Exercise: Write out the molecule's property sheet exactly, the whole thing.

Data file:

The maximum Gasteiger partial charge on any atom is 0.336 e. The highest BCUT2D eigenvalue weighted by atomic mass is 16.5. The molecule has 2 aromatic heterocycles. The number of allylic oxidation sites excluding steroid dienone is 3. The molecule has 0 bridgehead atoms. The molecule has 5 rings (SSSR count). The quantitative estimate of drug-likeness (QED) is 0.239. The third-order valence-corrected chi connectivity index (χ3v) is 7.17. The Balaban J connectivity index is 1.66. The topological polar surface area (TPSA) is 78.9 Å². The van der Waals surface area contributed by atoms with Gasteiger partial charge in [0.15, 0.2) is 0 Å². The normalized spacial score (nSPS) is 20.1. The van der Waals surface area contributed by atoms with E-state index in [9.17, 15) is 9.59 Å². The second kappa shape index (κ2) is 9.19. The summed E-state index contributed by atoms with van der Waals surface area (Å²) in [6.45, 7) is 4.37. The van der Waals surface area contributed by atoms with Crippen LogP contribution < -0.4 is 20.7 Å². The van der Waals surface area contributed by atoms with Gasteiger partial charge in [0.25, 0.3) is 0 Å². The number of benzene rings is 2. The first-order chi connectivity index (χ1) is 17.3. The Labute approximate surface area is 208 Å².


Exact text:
The maximum Gasteiger partial charge on any atom is 0.336 e. The highest BCUT2D eigenvalue weighted by atomic mass is 16.5. The molecule has 2 aromatic heterocycles. The number of allylic oxidation sites excluding steroid dienone is 3. The molecule has 0 bridgehead atoms. The molecule has 5 rings (SSSR count). The quantitative estimate of drug-likeness (QED) is 0.239. The third-order valence-corrected chi connectivity index (χ3v) is 7.17. The Balaban J connectivity index is 1.66. The topological polar surface area (TPSA) is 78.9 Å². The van der Waals surface area contributed by atoms with Gasteiger partial charge in [0.15, 0.2) is 0 Å². The normalized spacial score (nSPS) is 20.1. The van der Waals surface area contributed by atoms with E-state index in [9.17, 15) is 9.59 Å². The second kappa shape index (κ2) is 9.19. The summed E-state index contributed by atoms with van der Waals surface area (Å²) in [6.45, 7) is 4.37. The van der Waals surface area contributed by atoms with Crippen LogP contribution < -0.4 is 20.7 Å². The van der Waals surface area contributed by atoms with Gasteiger partial charge in [0.25, 0.3) is 0 Å². The number of benzene rings is 2. The first-order chi connectivity index (χ1) is 17.3. The Labute approximate surface area is 208 Å².